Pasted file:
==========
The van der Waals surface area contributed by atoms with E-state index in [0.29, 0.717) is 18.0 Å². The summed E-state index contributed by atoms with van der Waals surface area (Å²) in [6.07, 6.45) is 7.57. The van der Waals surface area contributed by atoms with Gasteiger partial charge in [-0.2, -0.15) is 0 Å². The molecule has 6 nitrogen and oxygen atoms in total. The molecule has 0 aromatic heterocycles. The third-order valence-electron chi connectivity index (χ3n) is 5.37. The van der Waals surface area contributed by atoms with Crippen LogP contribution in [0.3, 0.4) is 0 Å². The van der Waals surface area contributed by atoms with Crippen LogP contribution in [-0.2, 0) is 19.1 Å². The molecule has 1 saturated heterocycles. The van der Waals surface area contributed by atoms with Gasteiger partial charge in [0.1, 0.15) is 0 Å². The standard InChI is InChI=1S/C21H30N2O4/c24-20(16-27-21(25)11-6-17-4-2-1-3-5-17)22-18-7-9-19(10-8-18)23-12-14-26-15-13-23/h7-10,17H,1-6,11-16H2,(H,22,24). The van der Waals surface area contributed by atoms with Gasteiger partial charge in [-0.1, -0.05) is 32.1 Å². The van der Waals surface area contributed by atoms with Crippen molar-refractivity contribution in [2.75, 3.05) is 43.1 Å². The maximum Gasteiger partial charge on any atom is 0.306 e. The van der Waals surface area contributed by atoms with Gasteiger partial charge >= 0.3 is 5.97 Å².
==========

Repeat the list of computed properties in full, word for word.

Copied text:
The van der Waals surface area contributed by atoms with E-state index in [0.29, 0.717) is 18.0 Å². The summed E-state index contributed by atoms with van der Waals surface area (Å²) in [6.07, 6.45) is 7.57. The van der Waals surface area contributed by atoms with Gasteiger partial charge in [-0.2, -0.15) is 0 Å². The molecule has 6 nitrogen and oxygen atoms in total. The molecule has 0 aromatic heterocycles. The third-order valence-electron chi connectivity index (χ3n) is 5.37. The van der Waals surface area contributed by atoms with Crippen LogP contribution in [0.3, 0.4) is 0 Å². The van der Waals surface area contributed by atoms with Crippen LogP contribution in [-0.2, 0) is 19.1 Å². The molecule has 1 saturated heterocycles. The van der Waals surface area contributed by atoms with Gasteiger partial charge in [0.1, 0.15) is 0 Å². The standard InChI is InChI=1S/C21H30N2O4/c24-20(16-27-21(25)11-6-17-4-2-1-3-5-17)22-18-7-9-19(10-8-18)23-12-14-26-15-13-23/h7-10,17H,1-6,11-16H2,(H,22,24). The van der Waals surface area contributed by atoms with Gasteiger partial charge in [-0.1, -0.05) is 32.1 Å². The van der Waals surface area contributed by atoms with Crippen molar-refractivity contribution in [2.75, 3.05) is 43.1 Å². The maximum Gasteiger partial charge on any atom is 0.306 e. The van der Waals surface area contributed by atoms with Gasteiger partial charge >= 0.3 is 5.97 Å².